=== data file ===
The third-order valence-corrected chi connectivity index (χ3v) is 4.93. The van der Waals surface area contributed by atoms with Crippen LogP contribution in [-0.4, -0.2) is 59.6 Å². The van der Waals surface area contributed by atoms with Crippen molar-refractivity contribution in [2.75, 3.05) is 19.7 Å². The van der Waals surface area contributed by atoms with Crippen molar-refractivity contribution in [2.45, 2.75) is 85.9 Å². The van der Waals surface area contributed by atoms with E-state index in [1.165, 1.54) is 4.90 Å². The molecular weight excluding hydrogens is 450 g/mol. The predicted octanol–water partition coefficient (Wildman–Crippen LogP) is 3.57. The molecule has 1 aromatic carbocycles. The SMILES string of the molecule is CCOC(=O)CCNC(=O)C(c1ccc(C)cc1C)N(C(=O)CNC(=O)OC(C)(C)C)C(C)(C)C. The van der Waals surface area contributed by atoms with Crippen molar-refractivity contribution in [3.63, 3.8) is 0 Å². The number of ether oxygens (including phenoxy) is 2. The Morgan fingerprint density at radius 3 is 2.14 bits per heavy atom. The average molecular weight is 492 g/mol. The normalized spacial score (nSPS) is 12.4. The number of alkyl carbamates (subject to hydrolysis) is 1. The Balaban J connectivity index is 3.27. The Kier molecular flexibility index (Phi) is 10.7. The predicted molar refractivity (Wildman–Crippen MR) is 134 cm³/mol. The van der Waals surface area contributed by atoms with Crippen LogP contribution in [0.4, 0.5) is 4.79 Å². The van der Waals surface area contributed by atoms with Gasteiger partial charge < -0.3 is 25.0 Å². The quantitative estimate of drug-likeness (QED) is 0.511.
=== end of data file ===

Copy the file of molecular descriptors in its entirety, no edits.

The third-order valence-corrected chi connectivity index (χ3v) is 4.93. The van der Waals surface area contributed by atoms with Crippen LogP contribution in [-0.4, -0.2) is 59.6 Å². The van der Waals surface area contributed by atoms with Crippen molar-refractivity contribution in [2.75, 3.05) is 19.7 Å². The van der Waals surface area contributed by atoms with Crippen molar-refractivity contribution in [2.45, 2.75) is 85.9 Å². The van der Waals surface area contributed by atoms with E-state index in [1.165, 1.54) is 4.90 Å². The molecular weight excluding hydrogens is 450 g/mol. The predicted octanol–water partition coefficient (Wildman–Crippen LogP) is 3.57. The molecule has 1 aromatic carbocycles. The SMILES string of the molecule is CCOC(=O)CCNC(=O)C(c1ccc(C)cc1C)N(C(=O)CNC(=O)OC(C)(C)C)C(C)(C)C. The van der Waals surface area contributed by atoms with Crippen molar-refractivity contribution in [3.63, 3.8) is 0 Å². The number of ether oxygens (including phenoxy) is 2. The Morgan fingerprint density at radius 3 is 2.14 bits per heavy atom. The average molecular weight is 492 g/mol. The normalized spacial score (nSPS) is 12.4. The number of alkyl carbamates (subject to hydrolysis) is 1. The Balaban J connectivity index is 3.27. The Kier molecular flexibility index (Phi) is 10.7. The predicted molar refractivity (Wildman–Crippen MR) is 134 cm³/mol. The van der Waals surface area contributed by atoms with Crippen LogP contribution in [0.4, 0.5) is 4.79 Å². The van der Waals surface area contributed by atoms with Gasteiger partial charge < -0.3 is 25.0 Å². The quantitative estimate of drug-likeness (QED) is 0.511.